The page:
Top most dangerous dog breeds! Watch this video to find out about all of the most dangerous breeds in the world like the rottweiler and all of the world’s most dangerous dog breeds!
7. German Shepherd
German Shepherds were bred as herding dogs and began gaining popularity in the United States in the 1900s. These pups can grow from twenty-two to twenty-six inches tall at the shoulder and weigh up to ninety pounds. They are very courageous, loyal, and confident but need regular training and socialization. German Shepherds are very connected to their families and want to please their owners. Their athletic ability and willingness to protect their loved ones can be dangerous if they’re allowed to run wild. German Shepherds also don’t make friends quickly with new people; so, be cautious when meeting one for the first time.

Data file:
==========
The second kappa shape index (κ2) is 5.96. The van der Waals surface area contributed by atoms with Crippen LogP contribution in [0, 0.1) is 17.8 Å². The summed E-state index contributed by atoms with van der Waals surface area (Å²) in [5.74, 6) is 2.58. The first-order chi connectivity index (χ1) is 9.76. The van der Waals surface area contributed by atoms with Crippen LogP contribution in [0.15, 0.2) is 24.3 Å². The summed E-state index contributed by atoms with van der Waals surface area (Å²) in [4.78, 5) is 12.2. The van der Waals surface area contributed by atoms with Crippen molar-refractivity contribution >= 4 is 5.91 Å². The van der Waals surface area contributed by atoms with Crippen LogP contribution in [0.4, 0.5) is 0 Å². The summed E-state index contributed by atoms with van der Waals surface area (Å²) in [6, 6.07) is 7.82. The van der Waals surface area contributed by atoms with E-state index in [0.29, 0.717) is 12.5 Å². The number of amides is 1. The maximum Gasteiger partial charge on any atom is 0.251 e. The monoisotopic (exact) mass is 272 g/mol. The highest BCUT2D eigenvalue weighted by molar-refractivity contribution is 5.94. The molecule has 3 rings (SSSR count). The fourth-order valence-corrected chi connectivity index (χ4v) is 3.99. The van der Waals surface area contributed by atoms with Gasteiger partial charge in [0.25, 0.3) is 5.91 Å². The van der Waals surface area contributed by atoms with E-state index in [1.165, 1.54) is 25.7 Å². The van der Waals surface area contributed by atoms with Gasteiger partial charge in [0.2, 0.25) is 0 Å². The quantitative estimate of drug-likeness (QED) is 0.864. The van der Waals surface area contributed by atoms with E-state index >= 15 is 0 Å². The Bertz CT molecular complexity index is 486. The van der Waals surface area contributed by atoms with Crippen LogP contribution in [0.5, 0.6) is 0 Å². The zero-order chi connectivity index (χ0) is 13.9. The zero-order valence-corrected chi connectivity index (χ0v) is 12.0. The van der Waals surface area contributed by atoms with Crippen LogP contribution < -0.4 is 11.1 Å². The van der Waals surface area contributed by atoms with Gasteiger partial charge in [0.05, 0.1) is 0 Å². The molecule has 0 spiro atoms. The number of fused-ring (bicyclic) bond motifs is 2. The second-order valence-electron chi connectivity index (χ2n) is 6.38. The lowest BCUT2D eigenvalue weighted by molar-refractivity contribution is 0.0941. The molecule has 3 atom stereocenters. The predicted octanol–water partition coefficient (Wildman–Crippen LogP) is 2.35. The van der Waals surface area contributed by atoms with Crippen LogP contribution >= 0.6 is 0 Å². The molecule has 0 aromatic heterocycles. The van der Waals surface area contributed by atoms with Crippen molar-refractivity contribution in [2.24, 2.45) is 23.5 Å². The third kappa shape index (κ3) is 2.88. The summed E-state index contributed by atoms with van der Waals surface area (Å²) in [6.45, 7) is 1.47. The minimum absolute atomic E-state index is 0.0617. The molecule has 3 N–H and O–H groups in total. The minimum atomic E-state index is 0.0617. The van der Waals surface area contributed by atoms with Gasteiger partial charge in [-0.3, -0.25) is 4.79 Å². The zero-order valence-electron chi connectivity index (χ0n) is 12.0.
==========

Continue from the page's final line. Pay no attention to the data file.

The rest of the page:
6. Caucasian Shepherd
As you probably figured out by its name, this breed started out protecting livestock and property from predators around the Kavkaz mountain range in Eastern Europe. They stand at about thirty inches tall and weigh up to one hundred seventy pounds. Caucasian Shepherds are companions and watchdogs in the present-day. These pups need a lot of training because they are highly intelligent and independent. They are also extremely protective of their owners and their territory, which isn’t shocking since they were bred to be that way. However, it’s probably not the best idea to let people come into your house if you own a Caucasian Shepherd.
Wolfdogs are the results of domesticated pooches breeding with wolves. Their behavior is often unpredictable because they have a wide variety of genetic characteristics. One example is the Czechoslovakian Wolfdog, which is very independent and dominant and was initially bred for border patrol in Czechoslovakia. They’re wary of all strangers and can be very dangerous if they’re not strictly trained. They grow up to twenty-five and a half inches tall and weigh up to fifty-seven pounds. They look very similar to regular wolves, and it’s best not to approach one that isn’t your own.